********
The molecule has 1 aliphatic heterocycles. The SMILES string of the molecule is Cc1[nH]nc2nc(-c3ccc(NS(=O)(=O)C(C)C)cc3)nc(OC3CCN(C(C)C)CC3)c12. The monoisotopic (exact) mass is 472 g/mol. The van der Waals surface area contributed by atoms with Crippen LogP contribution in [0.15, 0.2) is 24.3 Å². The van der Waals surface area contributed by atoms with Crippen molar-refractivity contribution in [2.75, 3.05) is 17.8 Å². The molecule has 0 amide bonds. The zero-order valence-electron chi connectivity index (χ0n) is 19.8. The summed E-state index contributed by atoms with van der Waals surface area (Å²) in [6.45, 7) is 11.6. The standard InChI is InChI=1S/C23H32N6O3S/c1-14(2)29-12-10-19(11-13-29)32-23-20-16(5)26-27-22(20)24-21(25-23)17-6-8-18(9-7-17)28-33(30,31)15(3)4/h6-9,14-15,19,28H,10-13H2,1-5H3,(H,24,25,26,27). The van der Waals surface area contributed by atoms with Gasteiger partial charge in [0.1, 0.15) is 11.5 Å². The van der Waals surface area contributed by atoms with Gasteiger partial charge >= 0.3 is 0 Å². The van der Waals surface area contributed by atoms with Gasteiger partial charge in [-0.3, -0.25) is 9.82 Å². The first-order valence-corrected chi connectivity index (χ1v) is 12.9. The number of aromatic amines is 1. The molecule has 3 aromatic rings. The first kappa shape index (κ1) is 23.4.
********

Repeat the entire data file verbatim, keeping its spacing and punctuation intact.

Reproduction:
The molecule has 1 aliphatic heterocycles. The SMILES string of the molecule is Cc1[nH]nc2nc(-c3ccc(NS(=O)(=O)C(C)C)cc3)nc(OC3CCN(C(C)C)CC3)c12. The monoisotopic (exact) mass is 472 g/mol. The van der Waals surface area contributed by atoms with Crippen LogP contribution in [0.15, 0.2) is 24.3 Å². The van der Waals surface area contributed by atoms with Crippen molar-refractivity contribution in [2.75, 3.05) is 17.8 Å². The molecule has 0 amide bonds. The zero-order valence-electron chi connectivity index (χ0n) is 19.8. The summed E-state index contributed by atoms with van der Waals surface area (Å²) in [6.45, 7) is 11.6. The standard InChI is InChI=1S/C23H32N6O3S/c1-14(2)29-12-10-19(11-13-29)32-23-20-16(5)26-27-22(20)24-21(25-23)17-6-8-18(9-7-17)28-33(30,31)15(3)4/h6-9,14-15,19,28H,10-13H2,1-5H3,(H,24,25,26,27). The van der Waals surface area contributed by atoms with Gasteiger partial charge in [0.1, 0.15) is 11.5 Å². The van der Waals surface area contributed by atoms with Gasteiger partial charge >= 0.3 is 0 Å². The van der Waals surface area contributed by atoms with Gasteiger partial charge in [-0.3, -0.25) is 9.82 Å². The first-order valence-corrected chi connectivity index (χ1v) is 12.9. The number of aromatic amines is 1. The molecule has 3 aromatic rings. The first kappa shape index (κ1) is 23.4.